In other words, with a simple mouse move (no clicks, no page changes) your visitor is immediately able to access all the information they need to make a buying decision for any media type – within seconds of landing on the page.
Ask yourself real quick – when a visitor lands on your website and is viewing an art piece, how different does it look like than what we are recommending above?
Now let’s dive into the friction that is created when you stuff media types in a dropdown menu.
The main issue with a dropdown menu, is that there is a high probability that your visitors will never even see all the media types you have to offer.
You can verify this by installing a website recording tool like Hotjar and watch recorded videos of your visitors using your website. We’re confident you will see only a small percentage ever use the dropdown menu.
Even fewer actually click each one. And even fewer read any of the supportive information you may have provided about each media type.
Meanwhile, to get this far they’ve had to hunt for options, click multiple times, and spend more time on the page than they probably wanted to.
All of this is a big problem when it comes to closing the art sale. But it can all be fixed by implementing an “Exploded” list of Media Types.
Offer a print rolled up in a tube, gallery wrapped, matted, framed, or whatever options you want. By giving your customer flexibility, you increase conversion rates.
For example, too many artists force their customer to buy a gallery wrap when the customer only wants the print rolled up in a tube because they plan to get it stretched and framed themselves (and feel more comfortable doing so).
In a case like this, when you don’t offer a rolled up in a tube option, and instead force your customer to pay for a gallery wrap they don’t want or need, you simply lose out on sales.
Given the variety of consumer desires when they go to purchase any given print, you can’t afford to force your customers into boxes that you think they should fit into. Instead, your offering should reflect what THEY want.
All of our website themes are thoughtfully designed using the minimalist design strategy. A main facet of minimalism is the concept of “less is more”, which is critical in the art industry.
Minimalist design allows the main image on the page to take center stage with no other elements competing for attention. It is how most of our walls look where we hang art, and it is why museums have large white walls.
Let the image take center stage. Minimalist design with artistic websites keeps the customer undistracted and on the path to completing their purchase.
It’s all about less text, fewer clicks.
The internet is full of case studies that highlight the impact this simple change can have.
One of our favorites was run on the Vancouver 2010 olympic online store. They tested the single checkout page and found…
The single page checkout process was the clear winner and led to lower cart abondon rates. Successful completion rate for the entire checkout process increased by 257.26%. Overall site conversion rate increased by 0.54%. We also observed some unexpected improvements during this experiment, like an increase of 8.54% in the average order value!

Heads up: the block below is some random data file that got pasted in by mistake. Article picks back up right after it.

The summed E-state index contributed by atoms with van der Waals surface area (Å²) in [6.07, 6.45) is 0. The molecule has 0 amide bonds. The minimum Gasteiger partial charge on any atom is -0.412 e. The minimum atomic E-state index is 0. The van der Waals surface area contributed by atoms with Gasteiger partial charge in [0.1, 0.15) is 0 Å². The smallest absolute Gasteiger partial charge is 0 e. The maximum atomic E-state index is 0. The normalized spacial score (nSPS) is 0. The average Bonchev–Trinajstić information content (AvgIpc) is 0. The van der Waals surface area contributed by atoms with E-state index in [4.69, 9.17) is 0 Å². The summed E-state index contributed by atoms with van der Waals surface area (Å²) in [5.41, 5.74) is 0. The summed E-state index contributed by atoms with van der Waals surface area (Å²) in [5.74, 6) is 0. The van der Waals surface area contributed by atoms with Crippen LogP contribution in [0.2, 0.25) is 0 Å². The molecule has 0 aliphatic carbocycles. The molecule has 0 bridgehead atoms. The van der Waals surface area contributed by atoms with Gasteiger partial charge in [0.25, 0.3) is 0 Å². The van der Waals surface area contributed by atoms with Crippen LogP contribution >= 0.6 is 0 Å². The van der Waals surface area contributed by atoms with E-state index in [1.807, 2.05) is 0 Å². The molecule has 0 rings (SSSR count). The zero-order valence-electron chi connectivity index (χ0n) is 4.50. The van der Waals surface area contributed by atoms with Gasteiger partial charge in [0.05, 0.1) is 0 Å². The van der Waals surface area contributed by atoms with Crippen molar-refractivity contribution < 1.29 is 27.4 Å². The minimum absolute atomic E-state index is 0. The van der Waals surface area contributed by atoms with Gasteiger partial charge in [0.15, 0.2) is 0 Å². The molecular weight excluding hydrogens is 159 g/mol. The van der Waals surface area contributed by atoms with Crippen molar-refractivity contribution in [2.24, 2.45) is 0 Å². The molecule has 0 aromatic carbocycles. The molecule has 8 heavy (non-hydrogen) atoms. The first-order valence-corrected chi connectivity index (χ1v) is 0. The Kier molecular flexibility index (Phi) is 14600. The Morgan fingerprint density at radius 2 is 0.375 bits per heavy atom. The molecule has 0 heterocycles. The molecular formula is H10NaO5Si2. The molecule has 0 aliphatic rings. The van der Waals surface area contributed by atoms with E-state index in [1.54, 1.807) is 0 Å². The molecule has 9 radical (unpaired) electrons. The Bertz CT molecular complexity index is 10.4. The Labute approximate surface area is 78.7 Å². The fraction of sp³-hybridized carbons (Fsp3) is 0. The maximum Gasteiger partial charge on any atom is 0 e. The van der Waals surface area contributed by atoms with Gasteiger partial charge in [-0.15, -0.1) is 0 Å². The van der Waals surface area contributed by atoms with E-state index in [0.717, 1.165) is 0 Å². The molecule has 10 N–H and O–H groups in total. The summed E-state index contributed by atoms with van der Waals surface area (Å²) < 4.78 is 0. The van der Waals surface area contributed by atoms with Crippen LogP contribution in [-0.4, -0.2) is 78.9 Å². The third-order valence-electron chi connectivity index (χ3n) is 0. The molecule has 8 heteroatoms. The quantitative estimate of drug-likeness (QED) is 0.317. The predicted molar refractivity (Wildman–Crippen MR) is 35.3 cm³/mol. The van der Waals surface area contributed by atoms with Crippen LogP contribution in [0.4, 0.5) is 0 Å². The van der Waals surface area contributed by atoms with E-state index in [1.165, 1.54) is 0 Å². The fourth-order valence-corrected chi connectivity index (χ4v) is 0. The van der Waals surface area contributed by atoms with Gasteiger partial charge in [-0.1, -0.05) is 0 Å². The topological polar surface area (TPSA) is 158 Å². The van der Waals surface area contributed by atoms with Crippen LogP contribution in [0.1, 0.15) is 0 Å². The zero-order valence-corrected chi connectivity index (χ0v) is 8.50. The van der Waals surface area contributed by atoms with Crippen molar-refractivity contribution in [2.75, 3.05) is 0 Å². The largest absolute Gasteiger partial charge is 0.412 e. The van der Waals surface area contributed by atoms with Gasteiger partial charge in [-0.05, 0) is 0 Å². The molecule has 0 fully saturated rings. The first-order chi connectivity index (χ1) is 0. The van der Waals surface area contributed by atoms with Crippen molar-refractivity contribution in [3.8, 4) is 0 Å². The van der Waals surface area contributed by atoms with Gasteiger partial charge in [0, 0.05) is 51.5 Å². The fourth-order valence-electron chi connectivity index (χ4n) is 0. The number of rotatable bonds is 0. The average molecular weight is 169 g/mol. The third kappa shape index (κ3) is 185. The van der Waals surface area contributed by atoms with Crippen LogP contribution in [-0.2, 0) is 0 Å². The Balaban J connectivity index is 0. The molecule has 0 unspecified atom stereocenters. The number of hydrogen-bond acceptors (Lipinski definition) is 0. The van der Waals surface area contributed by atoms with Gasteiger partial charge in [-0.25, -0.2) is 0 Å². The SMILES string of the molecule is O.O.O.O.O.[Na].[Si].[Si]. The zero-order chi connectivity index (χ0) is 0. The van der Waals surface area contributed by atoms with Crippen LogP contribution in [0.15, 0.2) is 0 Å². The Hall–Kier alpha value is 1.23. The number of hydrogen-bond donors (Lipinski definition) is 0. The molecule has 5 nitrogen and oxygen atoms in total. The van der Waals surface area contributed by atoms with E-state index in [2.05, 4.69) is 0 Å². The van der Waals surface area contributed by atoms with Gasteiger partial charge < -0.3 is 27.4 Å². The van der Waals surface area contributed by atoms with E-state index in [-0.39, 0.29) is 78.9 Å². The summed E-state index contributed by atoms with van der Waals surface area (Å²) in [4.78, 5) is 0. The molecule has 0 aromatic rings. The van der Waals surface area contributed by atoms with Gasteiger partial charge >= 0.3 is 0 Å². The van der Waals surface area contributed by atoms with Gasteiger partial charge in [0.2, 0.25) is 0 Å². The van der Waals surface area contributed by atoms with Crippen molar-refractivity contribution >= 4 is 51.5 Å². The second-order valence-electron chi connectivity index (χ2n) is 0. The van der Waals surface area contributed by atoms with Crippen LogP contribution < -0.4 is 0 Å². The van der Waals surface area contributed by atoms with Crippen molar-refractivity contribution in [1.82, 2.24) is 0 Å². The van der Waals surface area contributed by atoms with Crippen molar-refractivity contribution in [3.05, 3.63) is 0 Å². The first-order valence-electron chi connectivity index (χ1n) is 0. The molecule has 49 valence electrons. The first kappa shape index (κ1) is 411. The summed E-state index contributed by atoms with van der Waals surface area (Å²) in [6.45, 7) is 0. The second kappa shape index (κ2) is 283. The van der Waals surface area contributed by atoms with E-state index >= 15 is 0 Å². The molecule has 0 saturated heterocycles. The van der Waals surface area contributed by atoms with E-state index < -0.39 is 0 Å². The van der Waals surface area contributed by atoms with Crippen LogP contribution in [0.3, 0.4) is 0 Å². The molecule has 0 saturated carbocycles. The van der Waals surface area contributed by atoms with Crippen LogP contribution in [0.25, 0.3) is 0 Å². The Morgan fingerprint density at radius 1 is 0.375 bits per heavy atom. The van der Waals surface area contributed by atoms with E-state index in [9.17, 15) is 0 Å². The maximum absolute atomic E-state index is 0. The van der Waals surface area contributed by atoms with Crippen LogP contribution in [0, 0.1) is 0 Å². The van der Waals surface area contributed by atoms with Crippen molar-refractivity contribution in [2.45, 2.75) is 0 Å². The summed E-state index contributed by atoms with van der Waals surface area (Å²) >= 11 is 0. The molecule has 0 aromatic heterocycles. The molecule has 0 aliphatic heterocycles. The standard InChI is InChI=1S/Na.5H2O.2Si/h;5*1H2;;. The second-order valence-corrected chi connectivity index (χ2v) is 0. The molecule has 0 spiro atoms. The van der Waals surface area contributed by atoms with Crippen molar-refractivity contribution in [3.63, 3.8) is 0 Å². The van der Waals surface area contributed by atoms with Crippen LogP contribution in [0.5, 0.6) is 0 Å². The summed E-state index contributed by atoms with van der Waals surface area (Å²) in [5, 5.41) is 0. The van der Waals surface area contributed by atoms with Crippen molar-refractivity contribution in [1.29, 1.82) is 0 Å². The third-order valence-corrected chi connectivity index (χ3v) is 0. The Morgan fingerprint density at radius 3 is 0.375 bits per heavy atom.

The fewer steps you require your prospects to go through in order to checkout, the higher your conversion rates will be.
Rather than forcing your visitor to go through a series of steps to enter in their billing/shipping/credit card and select their shipping method, we do it all on one convenient page. This leads to less shopping cart abandonment, and therefore higher conversion rates.
People are buying art and photography from mobile and tablet devices, and they’re doing it right on our members' websites.
This is a segment that is growing each and every day. If you don’t have mobile and tablet eCommerce capability, you’re losing every potential sale from shoppers using these devices. In other words, you have a 0% conversion rate with this ever-increasing audience!
Equally important, Google will actually penalize you on the search results page when your site is not up to mobile/tablet standards.
So - what will it be like? Will it produce the same income it does today, or something much better?
As Steve Jobs put it, it takes 3-5 years to build anything meaningful.
This means that the decisions you make today will impact your life 3-5 years from now.
As such...if you’re still on the fence about what the next step is to grow your art sales, here’s some simple advice that we pass along to everyone:
If you have at least sold a decent amount of your art or photography to complete strangers, you’ve already proven that you have a real product and a real business.
This means you’re ready for the next step – which is to open your own art gallery business online.
If you only have a little time to devote to it, you can run it as a side business. You probably already spend time on something related to your art business (like reading this). Why not spend a couple hours a month to slowly build your art own art gallery business?
The best case scenario is you do it, you put in the work, you get the right features, and in 3-5 years you have a really great business you can live off of for decades to come.
Worst case scenario you give it a try, it doesn't work out, and your life goes back to where it is right now.
There’s only one way to find out.
Want to talk it over with one of our success coaches?
Request a Demo and see why thousands of photographers and artists run their businesses with Art Storefronts »